The stubborn refusal of the vast majority of Americans to succumb to the salacious gossip, half-truths and lies from Starr and his Republican allies has prompted these quarters to issue virulent denunciations of the people. Right-wingers from Pat Robertson to Robert Bork have condemned the public for being immoral and ignorant, and House Judiciary Chairman Henry Hyde has decried the "low standards" of the populace. The implication, broadly hinted by some, is that the people are unworthy of democracy, and that democratic rights are a political millstone best dispensed with.

The methods of intimidation and frameup employed by Starr are indicative of the profoundly anti-democratic content of the political attack on the White House. If such methods are employed against the president of the US, what is in store for ordinary working people?

While the media and politicians seek to reassure the public that the conclusion of the impeachment process means the political system is healthy, the significant fact is that it happened at all. A crisis of this magnitude at the heart of the political system must be an expression of profound contradictions within society as a whole. The social antagonisms that gave rise to the political crisis--the unprecedented level of social inequality; the relentless assault on jobs and living standards; the growth of poverty, hunger, ill health and homelessness; the decay of public education--remain and grow more intense.

In the aftermath of the impeachment crisis these conflicts will exert themselves more openly and directly. They will be exacerbated by an increasingly unstable economic situation.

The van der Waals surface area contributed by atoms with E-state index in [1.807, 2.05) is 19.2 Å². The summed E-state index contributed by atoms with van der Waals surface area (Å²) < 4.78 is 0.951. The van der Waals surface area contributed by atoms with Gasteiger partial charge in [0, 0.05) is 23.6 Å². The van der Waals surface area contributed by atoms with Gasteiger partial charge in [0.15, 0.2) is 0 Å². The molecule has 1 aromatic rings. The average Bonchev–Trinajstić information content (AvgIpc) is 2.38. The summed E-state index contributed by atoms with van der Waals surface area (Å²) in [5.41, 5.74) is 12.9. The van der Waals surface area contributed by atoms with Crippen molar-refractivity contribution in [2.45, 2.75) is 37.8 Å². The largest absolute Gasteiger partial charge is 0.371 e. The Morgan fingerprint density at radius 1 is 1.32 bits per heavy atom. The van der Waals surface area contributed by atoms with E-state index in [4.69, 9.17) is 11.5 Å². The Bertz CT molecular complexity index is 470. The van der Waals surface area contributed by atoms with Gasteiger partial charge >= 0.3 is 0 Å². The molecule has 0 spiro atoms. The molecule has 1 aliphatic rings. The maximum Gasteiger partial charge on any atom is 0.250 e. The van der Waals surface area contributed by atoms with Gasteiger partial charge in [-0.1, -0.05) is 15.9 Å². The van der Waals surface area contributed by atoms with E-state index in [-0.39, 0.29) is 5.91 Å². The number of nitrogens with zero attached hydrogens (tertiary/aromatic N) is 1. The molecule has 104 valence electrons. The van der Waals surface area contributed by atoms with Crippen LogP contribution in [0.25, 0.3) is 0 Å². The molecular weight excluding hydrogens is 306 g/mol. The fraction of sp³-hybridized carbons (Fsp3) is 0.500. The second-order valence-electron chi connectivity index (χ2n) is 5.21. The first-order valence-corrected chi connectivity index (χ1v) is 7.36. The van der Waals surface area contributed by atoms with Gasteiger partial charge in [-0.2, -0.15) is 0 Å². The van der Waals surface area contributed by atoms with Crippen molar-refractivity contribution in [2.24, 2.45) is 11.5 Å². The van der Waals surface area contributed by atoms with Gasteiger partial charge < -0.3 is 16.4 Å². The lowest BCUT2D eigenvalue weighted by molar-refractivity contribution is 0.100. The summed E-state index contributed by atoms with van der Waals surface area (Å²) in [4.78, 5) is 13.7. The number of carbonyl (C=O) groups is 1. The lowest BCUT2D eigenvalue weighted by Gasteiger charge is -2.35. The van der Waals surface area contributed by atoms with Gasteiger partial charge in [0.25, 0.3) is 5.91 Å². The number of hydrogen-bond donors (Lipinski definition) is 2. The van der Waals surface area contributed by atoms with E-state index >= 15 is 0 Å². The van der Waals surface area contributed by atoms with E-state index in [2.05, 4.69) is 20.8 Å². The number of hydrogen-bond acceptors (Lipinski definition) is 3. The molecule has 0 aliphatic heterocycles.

This entire episode constitutes a vast warning to working people in America and around the world. The government of the most powerful capitalist country has revealed itself to be fractured and virtually dysfunctional. What is touted as the world's most stable democracy has shown itself to be highly vulnerable to the methods of conspiracy and coup.

The majority party, which prosecuted the coup attempt, is dominated by extreme right-wing and neo-fascist forces. The Democratic Party, beginning with the Clinton administration, has shown itself to be incapable of mounting a serious defense, and unwilling to expose the forces that conspired against it.

A political system so diseased and corrupt cannot and will not cure itself. The major political lesson that emerges from the impeachment crisis is the extreme fragility of the democratic rights of working people under the existing social and political order.

The increasing social polarization which is an essential feature of capitalist development at the end of the 20th century is raising once again a fundamental lesson driven home in the most tragic form in the early part of the century. The triumph of fascism in the 1920s and 1930s demonstrated even then the fundamental incompatibility between capitalism and democratic rights. Recent events show that working people in America and throughout the world ignore this lesson today at their peril.